For five years, she struggled, battling her disinterest, then quit. She never did get to study voice formally; she had to content herself with remaining an enthusiastic amateur.

Years later, a validation: She sang Mozart's "Alleluia" at the wedding of a friend's daughter. "You sounded just like Kathleen Battle!" someone said.

It was one of the greatest compliments she has received.

Right there

Duffey is a soprano whose voice has succumbed a bit to the burden of the years, she says, though she can still hit the high notes better than most.

All of her children sang in the choir at St. Johannes at one point or another. The eldest daughter, Rhonda McNally, still is singing there, 51 years after she started.

McNally says her mother was strict and determined to protect them from bad influences.

"She did not let me run loose with crowds she did not like," McNally says. "Without a father figure, she was trying to do the whole thing." And trying to do the right thing.

There was church and Sunday school every week. There was the junior choir ("I was 7 when I went in -- that's what you did," McNally says).

And despite the modest income Duffey generated by working as an administrator for a life insurance company, she ensured the family was presentable, well-behaved and respected.

"We may have had three dresses, but they were washed every time we wore them," McNally says. "She always put her children first, before everything. ... She was always in our corner. If we were wrong, she told us we were wrong and she straightened us out." If they were right and needed defending," she was right there. She was involved in everything."


George Hiatt, organist and choirmaster at St. Johannes, says Duffey is very young at heart, "very vital, very much with the program." And a fine musician. "In fact, she's a treasure."

Then out pour the superlatives: Amazing, talented, courageous.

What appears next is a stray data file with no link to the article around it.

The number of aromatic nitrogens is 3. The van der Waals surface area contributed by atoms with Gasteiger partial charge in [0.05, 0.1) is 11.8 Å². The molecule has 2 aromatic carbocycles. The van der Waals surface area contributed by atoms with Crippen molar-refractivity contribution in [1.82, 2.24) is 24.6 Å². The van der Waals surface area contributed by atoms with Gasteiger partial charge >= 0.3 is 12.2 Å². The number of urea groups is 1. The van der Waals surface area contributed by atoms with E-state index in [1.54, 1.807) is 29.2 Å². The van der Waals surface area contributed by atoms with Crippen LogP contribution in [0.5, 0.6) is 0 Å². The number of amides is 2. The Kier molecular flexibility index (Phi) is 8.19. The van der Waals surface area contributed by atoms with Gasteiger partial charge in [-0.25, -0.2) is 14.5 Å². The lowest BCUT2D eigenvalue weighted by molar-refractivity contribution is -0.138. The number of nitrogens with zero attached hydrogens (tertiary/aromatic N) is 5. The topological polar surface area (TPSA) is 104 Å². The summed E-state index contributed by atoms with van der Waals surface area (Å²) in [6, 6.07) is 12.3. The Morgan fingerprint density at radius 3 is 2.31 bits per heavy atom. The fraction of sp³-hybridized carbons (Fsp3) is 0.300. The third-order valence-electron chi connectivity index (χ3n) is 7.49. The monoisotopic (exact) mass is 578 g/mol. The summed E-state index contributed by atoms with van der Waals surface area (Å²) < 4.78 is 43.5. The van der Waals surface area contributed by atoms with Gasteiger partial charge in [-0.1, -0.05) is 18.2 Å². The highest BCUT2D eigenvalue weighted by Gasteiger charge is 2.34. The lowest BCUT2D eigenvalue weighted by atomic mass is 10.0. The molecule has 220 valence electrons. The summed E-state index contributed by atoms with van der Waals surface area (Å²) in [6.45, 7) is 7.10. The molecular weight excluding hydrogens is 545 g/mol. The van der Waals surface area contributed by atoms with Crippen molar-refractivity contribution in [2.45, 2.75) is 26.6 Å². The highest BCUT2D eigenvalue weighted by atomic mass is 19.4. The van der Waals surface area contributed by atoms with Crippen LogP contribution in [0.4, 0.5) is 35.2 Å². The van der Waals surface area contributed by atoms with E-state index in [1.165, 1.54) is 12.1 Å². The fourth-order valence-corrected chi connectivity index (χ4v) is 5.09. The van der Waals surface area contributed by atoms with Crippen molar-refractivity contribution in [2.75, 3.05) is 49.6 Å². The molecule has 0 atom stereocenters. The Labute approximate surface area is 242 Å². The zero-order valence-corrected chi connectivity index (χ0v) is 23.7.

"She's sharp when it comes to reading music," Hiatt says. "She knows the craft of being a musician, she knows the craft of being a singer. ... Her talent is not just a natural thing for her, she's worked at it."

Health problems have not kept her from church. After quadruple bypass surgery, her doctor had no trouble explaining the operation's success: "The Lord must have wanted her around," he said.

The music and fellowship continue to lure her churchward.

"I always look forward to Sunday morning," Duffey says. "And Thursday night."

The choir, seven strong, is like a happy family, and the love extends throughout the congregation. "Everybody loves everybody down there," she says. "Even if they have a disagreement, they just work it out, because that's what you do."

Hiatt permits himself a psychological observation: Duffey raised her children alone, worked tirelessly to provide for them and committed her life to nurturing them.

"Church and music are two things that have brought her solace, have brought her happiness and peace," he says. "I can't see her anywhere but in that choir."


Last month, Duffey was honored by the church for her years of service and fellowship. A special dinner was organized. Hiatt arranged for a driver in a cream-colored Rolls-Royce to pick her up in Hanahan and take her downtown. A red carpet was rolled out.

Duffey's modesty asserted itself. "I told them that, next to my family -- my children, my grandchildren -- this choir has become the love of my life."

Praise and appreciation ensued. She parried. "I feel I've been honored all these years," she said.

Hiatt, still employing superlatives a couple of weeks later, counterparries.

"She says it's a blessing that's been given to her, but really she's a blessing that's been given to them."

Meanwhile, there is another rehearsal, another anthem to learn, another part to pluck out on the piano. Duffey has work to do.

Reach Adam Parker at 937-5902 or on Facebook.